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There are other proper grounds for termination available to the landlord that are not considered retaliatory. Of course, if you received a notice of termination at the end of the lease before you gave the landlord notice to repair, you are not protected. This is why it is a good idea to give the first repair notice in writing, date it, and make a copy for your protection. There may be another exception to obtaining retaliation damages if the landlord legally closes down the premises, but you are typically entitled to damages in this situation. See "Condemned or Closing Property."

If the landlord engages in activity that constitutes unlawful retaliation, you may file a lawsuit and seek a court order against your landlord awarding you: (1) one month's rent, plus $500; (2) the reasonable costs to move to another place and other actual damages; and (3) attorney's fees and court costs. But remember, the landlord will win if she can prove that her actions were not for purposes of retaliation.

Withholding Rent Is Almost Always a Bad Idea Your landlord can be awarded actual damages plus other statutory penalties (and she can probably terminate your right to possession and evict you) if you withhold any portion of your rent without an agreement, unless: (1) you first obtain a court order permitting you to do so; (2) you have properly repaired and deducted as described above; or (3) you have lawfully terminated your lease because of the landlord's unlawful behavior with regard to repairs and you are using your deposit as rent, as described above. If you improperly try to use your deposit as rent, you may be liable for three times the amount you withheld, in addition to the landlord’s attorney’s fees. See "Warning."

Improving or Changing the Premises If you change the premises and reduce its value, the landlord can hold you responsible. Even if the change increases the value, a tenant has no absolute right to make an alteration and could be responsible for returning the premises to its original condition. If you require a reasonable modification that is related to your disabilit , for example a wheelchair ramp, your landlord must allow you to install one, at your expense, if it necessary for you to use the housing. (Tenants in public and subsidized housing have additional rights; for example, you may not need to pay for reasonable modifications for your disability.) See “Landlord’s Duty to Accommodate Tenants with Disabilities.” If you want to install a bookcase, hang a chandelier, paint the walls, lay carpet, or make other alterations, discuss your idea with your landlord. Get the landlord’s permission first, and you might try to get the landlord to agree to let you deduct the costs from your next month's rent. Determine whether you can take the addition with you when you move. Then put your agreement in writing. If an agreement cannot be reached, get further advice from an attorney or tenant association.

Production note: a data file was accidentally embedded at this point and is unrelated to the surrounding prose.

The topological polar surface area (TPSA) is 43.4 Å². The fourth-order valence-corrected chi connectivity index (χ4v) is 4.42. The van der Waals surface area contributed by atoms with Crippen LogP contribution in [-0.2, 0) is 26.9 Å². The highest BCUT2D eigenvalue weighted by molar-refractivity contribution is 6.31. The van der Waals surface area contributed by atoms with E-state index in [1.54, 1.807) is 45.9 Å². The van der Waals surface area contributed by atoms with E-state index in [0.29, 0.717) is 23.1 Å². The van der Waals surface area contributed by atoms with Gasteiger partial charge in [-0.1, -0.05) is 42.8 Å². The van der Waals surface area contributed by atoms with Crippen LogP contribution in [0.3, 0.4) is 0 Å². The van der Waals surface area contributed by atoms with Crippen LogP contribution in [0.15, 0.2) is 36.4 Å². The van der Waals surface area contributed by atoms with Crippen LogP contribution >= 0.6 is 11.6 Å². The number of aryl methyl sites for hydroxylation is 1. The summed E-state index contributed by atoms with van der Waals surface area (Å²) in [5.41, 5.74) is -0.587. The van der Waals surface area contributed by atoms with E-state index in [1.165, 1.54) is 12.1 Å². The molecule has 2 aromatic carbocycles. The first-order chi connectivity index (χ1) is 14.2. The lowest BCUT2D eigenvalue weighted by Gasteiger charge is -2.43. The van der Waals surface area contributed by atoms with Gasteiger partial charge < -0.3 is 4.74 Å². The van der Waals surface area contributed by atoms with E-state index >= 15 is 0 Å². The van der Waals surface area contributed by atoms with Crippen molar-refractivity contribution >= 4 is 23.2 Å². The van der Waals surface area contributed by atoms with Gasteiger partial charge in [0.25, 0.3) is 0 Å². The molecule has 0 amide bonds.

Condemned or Closing Property The landlord may decide to close the rental property where you live for a variety of reasons. A landlord CANNOT close down the property in the middle of a lease term (with or without notice) without breaking her agreement with you. If the landlord does this, she can be liable for

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